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Tree Care Tips for Tree Service Express, Inc.

Hurricane Season: Look Up Before the Storm

The Atlantic hurricane season is a time when most tropical cyclones are expected to develop across the northern Atlantic Ocean. It is currently defined as the time frame from June 1 through November 30. What plans should prudent consumers take with the trees in their landscape?

Hurricanes and violent storms
“It is important that people who live in East and Gulf coastal areas be prepared,” says Tchukki Andersen, staff arborist with the Tree Care Industry Association. “Even people in the upper Midwest should heed the warning. Right now, get your trees as ready as they can be to survive a major storm. Don’t wait until the storm is headed your way.” One of the greatest dangers to life and property during hurricanes is posed by falling trees and limbs. “Growing trees will ‘catch’ more wind and become heavier, so they are prone to increase mechanical stresses, increasing the chances of failure,” explains Andersen. “Preparing trees for a natural disaster is a must and should be done well in advance of the storm season. To help ease these dangers, have a professional arborist evaluate your trees. Doing this will help you determine potential weaknesses and dangers.”

Look at your trees for the following warning signs:

• Wires in contact with tree branches. Trees may become energized when they are contacted by electric wires.
• Dead or partially attached limbs hung up in the higher branches that could fall and cause damage or injury.
• Cracked stems and branch forks that could cause catastrophic failure of a tree section.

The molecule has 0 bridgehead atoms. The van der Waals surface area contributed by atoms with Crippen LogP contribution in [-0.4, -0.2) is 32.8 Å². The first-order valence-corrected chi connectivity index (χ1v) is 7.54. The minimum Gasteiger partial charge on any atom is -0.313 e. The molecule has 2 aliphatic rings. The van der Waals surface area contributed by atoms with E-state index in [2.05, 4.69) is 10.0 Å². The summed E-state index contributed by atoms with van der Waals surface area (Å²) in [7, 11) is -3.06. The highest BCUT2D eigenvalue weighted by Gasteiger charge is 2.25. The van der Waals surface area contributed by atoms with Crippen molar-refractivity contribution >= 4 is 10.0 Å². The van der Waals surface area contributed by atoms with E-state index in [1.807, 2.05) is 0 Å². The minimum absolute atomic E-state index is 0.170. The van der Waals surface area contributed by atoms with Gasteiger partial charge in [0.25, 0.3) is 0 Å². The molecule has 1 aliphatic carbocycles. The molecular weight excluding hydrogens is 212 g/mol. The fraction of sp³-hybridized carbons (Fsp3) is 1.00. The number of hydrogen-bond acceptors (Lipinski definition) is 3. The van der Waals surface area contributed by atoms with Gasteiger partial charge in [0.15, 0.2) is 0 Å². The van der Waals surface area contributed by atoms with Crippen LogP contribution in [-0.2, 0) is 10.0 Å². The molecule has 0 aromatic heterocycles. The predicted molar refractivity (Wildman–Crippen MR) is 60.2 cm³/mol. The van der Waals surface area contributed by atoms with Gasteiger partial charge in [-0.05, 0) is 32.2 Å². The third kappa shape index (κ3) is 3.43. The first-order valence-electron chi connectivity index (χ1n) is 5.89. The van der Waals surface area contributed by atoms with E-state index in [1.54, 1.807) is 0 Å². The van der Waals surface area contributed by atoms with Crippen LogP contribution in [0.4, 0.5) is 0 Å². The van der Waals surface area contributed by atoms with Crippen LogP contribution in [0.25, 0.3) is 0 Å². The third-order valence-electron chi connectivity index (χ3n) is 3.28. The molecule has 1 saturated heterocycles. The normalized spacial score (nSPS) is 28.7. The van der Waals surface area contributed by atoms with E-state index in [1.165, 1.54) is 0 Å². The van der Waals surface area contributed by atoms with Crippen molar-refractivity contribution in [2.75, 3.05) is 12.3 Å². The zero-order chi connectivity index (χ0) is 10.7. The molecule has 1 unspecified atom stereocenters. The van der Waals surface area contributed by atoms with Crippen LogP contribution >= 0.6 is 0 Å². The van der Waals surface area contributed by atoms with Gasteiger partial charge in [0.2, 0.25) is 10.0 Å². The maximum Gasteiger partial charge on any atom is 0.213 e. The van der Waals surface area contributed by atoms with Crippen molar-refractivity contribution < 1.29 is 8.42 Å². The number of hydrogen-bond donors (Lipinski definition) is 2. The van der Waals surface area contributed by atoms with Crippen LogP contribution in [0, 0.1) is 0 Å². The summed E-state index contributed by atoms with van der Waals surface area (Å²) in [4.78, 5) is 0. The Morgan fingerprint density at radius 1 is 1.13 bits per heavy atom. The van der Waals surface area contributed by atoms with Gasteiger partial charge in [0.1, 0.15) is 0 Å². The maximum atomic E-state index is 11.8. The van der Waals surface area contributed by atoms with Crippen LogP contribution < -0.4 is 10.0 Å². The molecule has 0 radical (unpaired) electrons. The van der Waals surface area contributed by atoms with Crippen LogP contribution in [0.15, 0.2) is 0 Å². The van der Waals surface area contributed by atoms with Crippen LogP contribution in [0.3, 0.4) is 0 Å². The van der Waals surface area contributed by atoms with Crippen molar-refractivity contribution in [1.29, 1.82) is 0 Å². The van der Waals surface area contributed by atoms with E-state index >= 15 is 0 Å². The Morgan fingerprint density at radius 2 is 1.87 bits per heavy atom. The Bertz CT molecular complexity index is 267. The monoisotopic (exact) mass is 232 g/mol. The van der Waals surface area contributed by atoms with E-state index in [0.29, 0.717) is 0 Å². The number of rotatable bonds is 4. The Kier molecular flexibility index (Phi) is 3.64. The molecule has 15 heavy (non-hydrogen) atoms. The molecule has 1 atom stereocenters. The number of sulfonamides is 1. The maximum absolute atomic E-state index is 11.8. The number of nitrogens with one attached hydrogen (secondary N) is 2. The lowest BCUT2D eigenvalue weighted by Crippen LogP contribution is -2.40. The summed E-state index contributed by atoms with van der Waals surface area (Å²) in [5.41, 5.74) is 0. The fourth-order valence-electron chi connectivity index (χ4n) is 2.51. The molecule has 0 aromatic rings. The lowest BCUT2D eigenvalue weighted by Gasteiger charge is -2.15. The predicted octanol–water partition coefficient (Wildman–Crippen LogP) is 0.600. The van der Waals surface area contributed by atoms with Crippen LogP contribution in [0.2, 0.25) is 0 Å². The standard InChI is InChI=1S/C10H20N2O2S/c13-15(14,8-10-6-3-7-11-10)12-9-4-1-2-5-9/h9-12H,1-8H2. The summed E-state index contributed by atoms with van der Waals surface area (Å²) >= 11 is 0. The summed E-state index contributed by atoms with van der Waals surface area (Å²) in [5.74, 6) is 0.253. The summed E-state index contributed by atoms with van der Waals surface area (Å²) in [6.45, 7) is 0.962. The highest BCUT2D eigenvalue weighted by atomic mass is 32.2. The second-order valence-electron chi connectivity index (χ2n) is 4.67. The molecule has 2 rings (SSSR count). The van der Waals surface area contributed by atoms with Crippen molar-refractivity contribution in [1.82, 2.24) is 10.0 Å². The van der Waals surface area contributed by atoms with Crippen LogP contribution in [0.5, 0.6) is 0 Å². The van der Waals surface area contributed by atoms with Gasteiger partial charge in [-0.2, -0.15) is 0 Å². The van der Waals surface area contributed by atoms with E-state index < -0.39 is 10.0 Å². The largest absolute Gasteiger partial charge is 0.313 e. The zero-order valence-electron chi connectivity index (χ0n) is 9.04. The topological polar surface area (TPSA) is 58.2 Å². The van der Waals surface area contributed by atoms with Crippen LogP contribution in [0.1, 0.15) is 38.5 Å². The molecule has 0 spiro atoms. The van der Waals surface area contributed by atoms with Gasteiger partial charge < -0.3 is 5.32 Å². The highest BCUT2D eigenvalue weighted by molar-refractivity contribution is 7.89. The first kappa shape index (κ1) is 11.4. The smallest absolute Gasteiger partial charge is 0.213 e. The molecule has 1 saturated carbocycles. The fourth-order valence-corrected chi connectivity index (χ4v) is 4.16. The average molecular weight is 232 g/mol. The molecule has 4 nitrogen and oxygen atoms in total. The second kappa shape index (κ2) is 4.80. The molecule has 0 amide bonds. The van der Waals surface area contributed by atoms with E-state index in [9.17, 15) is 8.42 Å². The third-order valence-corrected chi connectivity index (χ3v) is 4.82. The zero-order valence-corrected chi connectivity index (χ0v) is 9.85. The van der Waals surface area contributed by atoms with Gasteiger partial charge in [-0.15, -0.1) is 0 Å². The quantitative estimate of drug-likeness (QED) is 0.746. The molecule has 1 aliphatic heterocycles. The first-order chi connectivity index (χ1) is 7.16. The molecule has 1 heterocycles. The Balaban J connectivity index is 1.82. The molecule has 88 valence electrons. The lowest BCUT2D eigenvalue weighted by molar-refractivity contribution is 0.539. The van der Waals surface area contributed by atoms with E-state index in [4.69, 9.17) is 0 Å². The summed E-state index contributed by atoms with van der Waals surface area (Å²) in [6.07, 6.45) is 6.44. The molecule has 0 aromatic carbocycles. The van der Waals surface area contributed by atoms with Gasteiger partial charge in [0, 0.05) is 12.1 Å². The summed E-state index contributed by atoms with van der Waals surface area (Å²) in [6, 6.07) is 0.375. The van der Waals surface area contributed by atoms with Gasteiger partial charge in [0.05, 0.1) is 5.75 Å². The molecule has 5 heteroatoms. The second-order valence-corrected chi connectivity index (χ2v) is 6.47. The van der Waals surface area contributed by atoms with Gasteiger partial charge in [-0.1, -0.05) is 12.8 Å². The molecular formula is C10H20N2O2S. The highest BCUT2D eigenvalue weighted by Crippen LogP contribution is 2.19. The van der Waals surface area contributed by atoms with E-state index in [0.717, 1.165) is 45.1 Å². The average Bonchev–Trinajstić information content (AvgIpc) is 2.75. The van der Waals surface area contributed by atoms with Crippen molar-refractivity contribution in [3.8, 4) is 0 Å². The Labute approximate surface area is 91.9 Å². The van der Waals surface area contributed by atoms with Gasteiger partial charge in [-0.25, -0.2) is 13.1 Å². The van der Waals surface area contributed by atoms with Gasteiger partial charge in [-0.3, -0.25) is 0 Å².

• Hollow or decayed areas on the trunk or main limbs, or mushrooms growing from the bark that indicate a decayed and weakened stem.
• Peeling bark or gaping wounds in the trunk also indicate structural weakness.
• Fallen or uprooted trees putting pressure on other trees beneath them.
• Tight, V-shaped forks, which are much more prone to failure than open U-shaped ones.
• Heaving soil at the tree base is a potential indicator of an unsound root system

Remember, too, that a tree is a living thing, and its integrity and stability change over time, so don’t assume that a tree that has survived nine severe storms will necessarily survive a tenth.

Holes in Trees: Hazardous or Harmless?

Hazardous trees pose a danger to people and property. When storms or high winds hit, limbs – and often whole trees – fall to the ground.

“Many fatal accidents and millions of dollars in property damage can be averted if homeowners heed the warning signs of a hazardous tree,” explains Tchukki Andersen, BCMA, CTSP* and staff arborist for the Tree Care Industry Association (TCIA). “By not paying attention to your trees, you are potentially placing your property, even your life, in jeopardy.”

Tree defect clues
Fortunately, one can often read the clues that indicate a tree is prone to failure. For instance, if a tree has large fungus on trees can indicate tree healthbranches attached with tight, V-shaped forks, those attachment points are often weak and could break or fail during strong weather events. However, those branches can be removed or reduced in length to reduce the risk while maintaining the tree’s aesthetic appearance.